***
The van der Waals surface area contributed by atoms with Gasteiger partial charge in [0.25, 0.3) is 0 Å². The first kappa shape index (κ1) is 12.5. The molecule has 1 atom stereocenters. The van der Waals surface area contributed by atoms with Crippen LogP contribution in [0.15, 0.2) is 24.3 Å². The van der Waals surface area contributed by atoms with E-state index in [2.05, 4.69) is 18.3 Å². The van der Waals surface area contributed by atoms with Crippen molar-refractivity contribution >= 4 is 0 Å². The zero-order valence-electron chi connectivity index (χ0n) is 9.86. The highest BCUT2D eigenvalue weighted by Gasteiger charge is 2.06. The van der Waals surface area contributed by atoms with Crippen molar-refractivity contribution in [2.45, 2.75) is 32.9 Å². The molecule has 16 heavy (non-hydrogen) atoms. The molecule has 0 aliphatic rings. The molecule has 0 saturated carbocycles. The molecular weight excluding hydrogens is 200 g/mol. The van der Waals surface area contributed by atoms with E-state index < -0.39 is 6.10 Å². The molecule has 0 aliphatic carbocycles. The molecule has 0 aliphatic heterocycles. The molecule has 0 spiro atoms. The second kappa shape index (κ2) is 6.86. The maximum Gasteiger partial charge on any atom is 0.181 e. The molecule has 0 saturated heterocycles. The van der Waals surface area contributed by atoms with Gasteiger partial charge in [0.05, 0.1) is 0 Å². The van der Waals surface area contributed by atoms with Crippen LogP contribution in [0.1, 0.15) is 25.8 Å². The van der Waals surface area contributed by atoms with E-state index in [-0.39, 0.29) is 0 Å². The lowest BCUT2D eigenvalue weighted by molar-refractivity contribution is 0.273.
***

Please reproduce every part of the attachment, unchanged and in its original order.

The van der Waals surface area contributed by atoms with Gasteiger partial charge in [0.25, 0.3) is 0 Å². The first kappa shape index (κ1) is 12.5. The molecule has 1 atom stereocenters. The van der Waals surface area contributed by atoms with Crippen LogP contribution in [0.15, 0.2) is 24.3 Å². The van der Waals surface area contributed by atoms with E-state index in [2.05, 4.69) is 18.3 Å². The van der Waals surface area contributed by atoms with Crippen molar-refractivity contribution >= 4 is 0 Å². The zero-order valence-electron chi connectivity index (χ0n) is 9.86. The highest BCUT2D eigenvalue weighted by Gasteiger charge is 2.06. The van der Waals surface area contributed by atoms with Crippen molar-refractivity contribution in [2.45, 2.75) is 32.9 Å². The molecule has 16 heavy (non-hydrogen) atoms. The molecule has 0 aliphatic rings. The molecule has 0 saturated carbocycles. The molecular weight excluding hydrogens is 200 g/mol. The van der Waals surface area contributed by atoms with E-state index < -0.39 is 6.10 Å². The molecule has 0 aliphatic carbocycles. The molecule has 0 aliphatic heterocycles. The molecule has 0 spiro atoms. The second kappa shape index (κ2) is 6.86. The maximum Gasteiger partial charge on any atom is 0.181 e. The molecule has 0 saturated heterocycles. The van der Waals surface area contributed by atoms with Gasteiger partial charge in [0.05, 0.1) is 0 Å². The van der Waals surface area contributed by atoms with Crippen LogP contribution in [0.1, 0.15) is 25.8 Å². The van der Waals surface area contributed by atoms with E-state index in [-0.39, 0.29) is 0 Å². The lowest BCUT2D eigenvalue weighted by molar-refractivity contribution is 0.273.